Last day in Niseko

March 4th, 2011

For our last day in Niseko we knew we had to leave Hirafu, leave the touristy stuff behind and find the real Niseko. We had a lead from our D & Department guide about a coffee shop opened by a young couple called Takano Coffee. The coffee shop is actually located on the first floor of a house and finding it would be a bit of a challenge so we decided to take a cab there. The cab fare was around $35, but it was well worth it.

You turn off a main road onto a small rural road. Takano Coffee is unassuming and you might easily drive right by it, if they didn’t have their sign on the road. Thankfully our taxi driver actually knew what we were looking for!

The walk up to the house to the left onto a dark stained wood deck with piles of firewood.

The surrounding landscape is calming and beautiful.

When you enter Takano coffee you can smell the coffee roasting away behind the counter.

The space is both bright and cozy, the dark stained plywood ceiling matches the dark floors and in the middle of the room, a wood burning fireplace is roaring away.

We take a seat in front of the window with a beautiful view of Mt. Yotei.

We noticed there was a cat theme going on, so we gave the owners our Kitka business card which features a cat knocking over a bottle of milk. We told them we would love to take some photos of the coffee shop and share it with our readers and customers.

The owners of Takano coffee are Hiromi (left) and Daiichiro Takano (right), a young couple from Sapporo who wanted to leave the city for a quiet life in the country. Their house is self built and they live above the coffee shop with their 4 cats.

We loved this kitty cat card holder.

Our coffees arrives in a beautiful bone china set by Sori Yanagi.

We also noticed a Sori Yanagi kettle peculating away on the wood burning fireplace.

We love the little details, the nice wooden tray with ceramic sugar jar and small cream pitcher.

We start to feel a little peckish and inquire about ordering something sweet. Hiromi tells use her husband Daiichiro made the dessert fresh that morning.

Juli ordered the cheesecake.

I ordered the pudding. YUM!

Cat stamp!

We head back to the counter to give our compliments and to order another coffee and notice that Hiromi is reading our blog.

Right behind the counter you can see the coffee beans roasting, the coffee they use is purchased from Hiroguchi coffee in Tokyo.

Our next two cups of coffee come with another individual milk pitcher.

We enjoy our coffees while Daiichiro stokes the fire, it is so cozy in here we could just linger for hours. I think we did actually.

They asked us where we were planning to go that day, and we mentioned we wanted to visit “Yunosato Desk”, an old school that was converted into a wood working shop. The couple offered to phone ahead to see whether or not it was open, but when no one picked up, Hiromi offered to drive us there.

We thanked her for her offer but said we would just take a cab. When she persisted we said yes, and thanked her profusely. Japanese hospitality!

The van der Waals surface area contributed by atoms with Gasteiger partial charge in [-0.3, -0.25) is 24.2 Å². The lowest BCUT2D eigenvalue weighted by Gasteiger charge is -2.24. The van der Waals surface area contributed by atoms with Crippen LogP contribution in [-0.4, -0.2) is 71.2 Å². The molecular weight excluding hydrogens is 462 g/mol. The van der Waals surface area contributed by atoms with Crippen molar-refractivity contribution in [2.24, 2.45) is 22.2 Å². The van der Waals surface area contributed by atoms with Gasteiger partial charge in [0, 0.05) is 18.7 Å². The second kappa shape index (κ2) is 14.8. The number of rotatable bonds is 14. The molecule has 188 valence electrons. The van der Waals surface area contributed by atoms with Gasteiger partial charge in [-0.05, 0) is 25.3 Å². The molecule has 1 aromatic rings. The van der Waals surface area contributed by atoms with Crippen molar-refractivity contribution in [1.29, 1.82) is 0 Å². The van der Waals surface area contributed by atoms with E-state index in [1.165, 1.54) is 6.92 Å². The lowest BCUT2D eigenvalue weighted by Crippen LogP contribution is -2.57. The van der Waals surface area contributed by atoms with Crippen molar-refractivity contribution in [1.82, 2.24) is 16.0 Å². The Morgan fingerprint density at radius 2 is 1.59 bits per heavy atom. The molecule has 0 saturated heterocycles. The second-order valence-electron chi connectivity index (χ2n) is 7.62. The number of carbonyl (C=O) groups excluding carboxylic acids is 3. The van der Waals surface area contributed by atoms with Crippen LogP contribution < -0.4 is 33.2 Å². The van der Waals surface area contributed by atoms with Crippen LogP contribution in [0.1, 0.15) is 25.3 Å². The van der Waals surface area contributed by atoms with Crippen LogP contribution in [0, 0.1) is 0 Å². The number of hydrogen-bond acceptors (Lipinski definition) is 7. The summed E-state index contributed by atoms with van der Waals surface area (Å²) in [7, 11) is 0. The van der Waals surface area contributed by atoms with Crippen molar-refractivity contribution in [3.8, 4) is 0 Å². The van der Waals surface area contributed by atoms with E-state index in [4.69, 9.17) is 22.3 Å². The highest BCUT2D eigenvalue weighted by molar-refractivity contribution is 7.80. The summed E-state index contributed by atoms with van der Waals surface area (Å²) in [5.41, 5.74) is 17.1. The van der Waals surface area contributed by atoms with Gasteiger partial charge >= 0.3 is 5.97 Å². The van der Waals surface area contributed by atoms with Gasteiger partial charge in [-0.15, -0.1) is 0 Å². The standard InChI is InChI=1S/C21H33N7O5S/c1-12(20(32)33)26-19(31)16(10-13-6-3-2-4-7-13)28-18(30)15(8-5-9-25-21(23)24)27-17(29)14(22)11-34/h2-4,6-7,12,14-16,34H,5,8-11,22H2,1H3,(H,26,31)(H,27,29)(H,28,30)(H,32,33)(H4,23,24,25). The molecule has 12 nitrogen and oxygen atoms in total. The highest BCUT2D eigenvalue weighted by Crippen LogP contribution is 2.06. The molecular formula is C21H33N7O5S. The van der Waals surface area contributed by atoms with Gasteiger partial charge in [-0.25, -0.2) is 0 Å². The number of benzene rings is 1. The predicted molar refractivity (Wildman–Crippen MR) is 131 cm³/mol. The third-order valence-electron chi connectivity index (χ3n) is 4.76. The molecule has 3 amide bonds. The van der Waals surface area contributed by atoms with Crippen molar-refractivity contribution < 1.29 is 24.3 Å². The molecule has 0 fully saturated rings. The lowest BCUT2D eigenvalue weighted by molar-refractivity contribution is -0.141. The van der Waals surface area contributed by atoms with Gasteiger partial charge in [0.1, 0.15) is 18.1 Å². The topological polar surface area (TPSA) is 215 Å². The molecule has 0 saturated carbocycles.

We arrived at the old schoolyard which seemed to be empty, the door was unlocked so we walked inside and found a little note left behind on the floor. If it was just Juli and I we probably would have given up and left, but Hiromi called the number and in a few minutes Mr. Tashiro found us and took us inside.

Of course we had to put our slippers on first.

Yunosato desk is a very interesting wood shop because not only is it located in an old elementary school, it specializes in study desks and stationary.

Everything is made at the school, and sold in this little gift shop.

desk / bookcase.

Bookstands with “Hans J. Wegner’s 100 chairs” by Professor Oda.

They still have the old blackboard and school clock.

I fell for these wooden spoons.

A photograph of the Yunosato Desk collective.

A pictureframe which holds a book, the stand is adjustable so any book will fit well.

A beautiful and simple cherry tray.

After we were finished perusing the shop Mr. Tashiro offered to take us on a tour of the old school. This is where all of the wood finishes are applied, most of them are oils.

The school doesn’t have much heat, so many rooms have their own wood burning stoves, at least there is no shortage of wood here!

We entered the gymnasium where all of the lumber is milled, it was spectacular! Look at all of the live edge timber on the stage.

The Beatles.

A custom burner to emboss their logo on the products they make.

The hallways are so long, and there are so many rooms!

You can still see children’s artwork from the early 90s on display.

Thank you for the tour! We had one more stop to make, for lunch in the countryside, but when Hiromi called ahead, we found out that they were closed. We wanted to buy Hiromi lunch for her hospitality, so she took us to a soba restaurant just outside the main Hirafu area.

Even though this soba restaurant was near Hirafu, it was more of a local haunt.

The space was very warm with soft diffused pendant lights, and a lot of natural wood.

Juli stuck with the classic soba, which is all hand cut.

I got the duck soba, which is their specialty. It was the best soba I’ve ever had!

We were full, and Hiromi offered to drive us to our hotel. It was an amazing day, and it was all thanks to the Takano’s generosity.

Thank you so much!

The next day we got up early to catch the first train, the stations here aren’t run by JR but rather by local homeowners who live above the station and offer a place for travelers to rest. That is a cat peeking over the window.

The train that came was only a single car, and it started filling up each stop. Needless to say this was a long ride back to Sapporo.

Filed under: Travel | 15 comments

15 Responses to 'Last day in Niseko'